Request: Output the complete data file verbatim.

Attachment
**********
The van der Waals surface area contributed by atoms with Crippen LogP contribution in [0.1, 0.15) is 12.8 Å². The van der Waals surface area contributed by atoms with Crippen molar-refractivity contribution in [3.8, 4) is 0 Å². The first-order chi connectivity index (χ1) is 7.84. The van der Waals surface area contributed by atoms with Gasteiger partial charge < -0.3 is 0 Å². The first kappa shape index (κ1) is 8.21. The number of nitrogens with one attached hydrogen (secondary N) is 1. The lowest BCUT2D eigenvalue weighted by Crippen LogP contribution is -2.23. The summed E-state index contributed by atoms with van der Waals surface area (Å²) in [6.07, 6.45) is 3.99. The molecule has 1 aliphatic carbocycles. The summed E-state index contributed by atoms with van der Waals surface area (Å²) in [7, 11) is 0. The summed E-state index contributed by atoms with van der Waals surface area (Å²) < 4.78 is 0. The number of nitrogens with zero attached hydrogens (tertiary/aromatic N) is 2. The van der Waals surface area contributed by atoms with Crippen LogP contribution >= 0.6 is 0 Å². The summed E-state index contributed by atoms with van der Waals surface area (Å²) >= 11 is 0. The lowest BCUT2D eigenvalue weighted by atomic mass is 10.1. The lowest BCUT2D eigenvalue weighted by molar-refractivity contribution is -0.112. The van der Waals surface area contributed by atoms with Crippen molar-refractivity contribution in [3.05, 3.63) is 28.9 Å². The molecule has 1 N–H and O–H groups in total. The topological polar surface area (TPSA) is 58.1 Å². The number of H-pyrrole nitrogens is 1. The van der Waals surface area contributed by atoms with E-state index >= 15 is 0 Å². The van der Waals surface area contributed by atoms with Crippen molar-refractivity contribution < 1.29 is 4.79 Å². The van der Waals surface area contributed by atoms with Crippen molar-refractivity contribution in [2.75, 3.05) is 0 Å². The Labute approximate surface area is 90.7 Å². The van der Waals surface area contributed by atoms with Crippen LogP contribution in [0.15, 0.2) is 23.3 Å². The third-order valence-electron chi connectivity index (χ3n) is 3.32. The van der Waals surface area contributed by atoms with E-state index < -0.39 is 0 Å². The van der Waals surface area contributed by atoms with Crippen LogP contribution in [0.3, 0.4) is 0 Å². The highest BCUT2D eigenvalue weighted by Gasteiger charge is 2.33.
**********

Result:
The van der Waals surface area contributed by atoms with Crippen LogP contribution in [0.1, 0.15) is 12.8 Å². The van der Waals surface area contributed by atoms with Crippen molar-refractivity contribution in [3.8, 4) is 0 Å². The first-order chi connectivity index (χ1) is 7.84. The van der Waals surface area contributed by atoms with Gasteiger partial charge < -0.3 is 0 Å². The first kappa shape index (κ1) is 8.21. The number of nitrogens with one attached hydrogen (secondary N) is 1. The lowest BCUT2D eigenvalue weighted by Crippen LogP contribution is -2.23. The summed E-state index contributed by atoms with van der Waals surface area (Å²) in [6.07, 6.45) is 3.99. The molecule has 1 aliphatic carbocycles. The summed E-state index contributed by atoms with van der Waals surface area (Å²) in [7, 11) is 0. The summed E-state index contributed by atoms with van der Waals surface area (Å²) < 4.78 is 0. The number of nitrogens with zero attached hydrogens (tertiary/aromatic N) is 2. The van der Waals surface area contributed by atoms with Crippen LogP contribution >= 0.6 is 0 Å². The summed E-state index contributed by atoms with van der Waals surface area (Å²) >= 11 is 0. The lowest BCUT2D eigenvalue weighted by atomic mass is 10.1. The lowest BCUT2D eigenvalue weighted by molar-refractivity contribution is -0.112. The van der Waals surface area contributed by atoms with Crippen molar-refractivity contribution in [3.05, 3.63) is 28.9 Å². The molecule has 1 N–H and O–H groups in total. The topological polar surface area (TPSA) is 58.1 Å². The number of H-pyrrole nitrogens is 1. The van der Waals surface area contributed by atoms with E-state index >= 15 is 0 Å². The van der Waals surface area contributed by atoms with Crippen molar-refractivity contribution < 1.29 is 4.79 Å². The van der Waals surface area contributed by atoms with Crippen molar-refractivity contribution in [2.75, 3.05) is 0 Å². The Labute approximate surface area is 90.7 Å². The van der Waals surface area contributed by atoms with Crippen LogP contribution in [0.15, 0.2) is 23.3 Å². The third-order valence-electron chi connectivity index (χ3n) is 3.32. The van der Waals surface area contributed by atoms with E-state index < -0.39 is 0 Å². The van der Waals surface area contributed by atoms with Crippen LogP contribution in [0.3, 0.4) is 0 Å². The highest BCUT2D eigenvalue weighted by Gasteiger charge is 2.33.